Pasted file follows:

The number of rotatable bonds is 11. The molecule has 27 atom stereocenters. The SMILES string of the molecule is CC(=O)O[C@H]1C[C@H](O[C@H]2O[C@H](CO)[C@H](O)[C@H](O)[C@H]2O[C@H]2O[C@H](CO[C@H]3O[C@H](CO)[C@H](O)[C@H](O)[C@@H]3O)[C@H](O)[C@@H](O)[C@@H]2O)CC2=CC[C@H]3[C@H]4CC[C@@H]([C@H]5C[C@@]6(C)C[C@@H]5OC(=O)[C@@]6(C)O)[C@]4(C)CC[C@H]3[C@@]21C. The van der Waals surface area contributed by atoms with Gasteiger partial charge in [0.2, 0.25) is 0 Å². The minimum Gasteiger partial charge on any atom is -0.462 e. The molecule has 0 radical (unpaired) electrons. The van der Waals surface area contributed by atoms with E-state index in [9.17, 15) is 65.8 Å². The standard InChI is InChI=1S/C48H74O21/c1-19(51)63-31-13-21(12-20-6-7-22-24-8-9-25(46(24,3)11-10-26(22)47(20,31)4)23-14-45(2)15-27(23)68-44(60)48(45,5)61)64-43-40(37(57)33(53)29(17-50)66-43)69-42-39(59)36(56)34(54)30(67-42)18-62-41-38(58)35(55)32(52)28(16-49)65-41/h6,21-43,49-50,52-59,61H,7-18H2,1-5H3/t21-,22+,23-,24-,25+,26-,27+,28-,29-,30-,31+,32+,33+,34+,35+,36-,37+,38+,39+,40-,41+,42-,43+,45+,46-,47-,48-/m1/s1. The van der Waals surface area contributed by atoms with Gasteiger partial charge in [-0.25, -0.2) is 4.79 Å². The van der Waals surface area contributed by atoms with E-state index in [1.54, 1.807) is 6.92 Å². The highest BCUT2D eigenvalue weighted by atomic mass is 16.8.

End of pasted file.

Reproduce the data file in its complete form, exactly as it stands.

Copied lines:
The number of rotatable bonds is 11. The molecule has 27 atom stereocenters. The SMILES string of the molecule is CC(=O)O[C@H]1C[C@H](O[C@H]2O[C@H](CO)[C@H](O)[C@H](O)[C@H]2O[C@H]2O[C@H](CO[C@H]3O[C@H](CO)[C@H](O)[C@H](O)[C@@H]3O)[C@H](O)[C@@H](O)[C@@H]2O)CC2=CC[C@H]3[C@H]4CC[C@@H]([C@H]5C[C@@]6(C)C[C@@H]5OC(=O)[C@@]6(C)O)[C@]4(C)CC[C@H]3[C@@]21C. The van der Waals surface area contributed by atoms with Gasteiger partial charge in [0.2, 0.25) is 0 Å². The minimum Gasteiger partial charge on any atom is -0.462 e. The molecule has 0 radical (unpaired) electrons. The van der Waals surface area contributed by atoms with E-state index in [9.17, 15) is 65.8 Å². The standard InChI is InChI=1S/C48H74O21/c1-19(51)63-31-13-21(12-20-6-7-22-24-8-9-25(46(24,3)11-10-26(22)47(20,31)4)23-14-45(2)15-27(23)68-44(60)48(45,5)61)64-43-40(37(57)33(53)29(17-50)66-43)69-42-39(59)36(56)34(54)30(67-42)18-62-41-38(58)35(55)32(52)28(16-49)65-41/h6,21-43,49-50,52-59,61H,7-18H2,1-5H3/t21-,22+,23-,24-,25+,26-,27+,28-,29-,30-,31+,32+,33+,34+,35+,36-,37+,38+,39+,40-,41+,42-,43+,45+,46-,47-,48-/m1/s1. The van der Waals surface area contributed by atoms with Gasteiger partial charge in [-0.25, -0.2) is 4.79 Å². The van der Waals surface area contributed by atoms with E-state index in [1.54, 1.807) is 6.92 Å². The highest BCUT2D eigenvalue weighted by atomic mass is 16.8.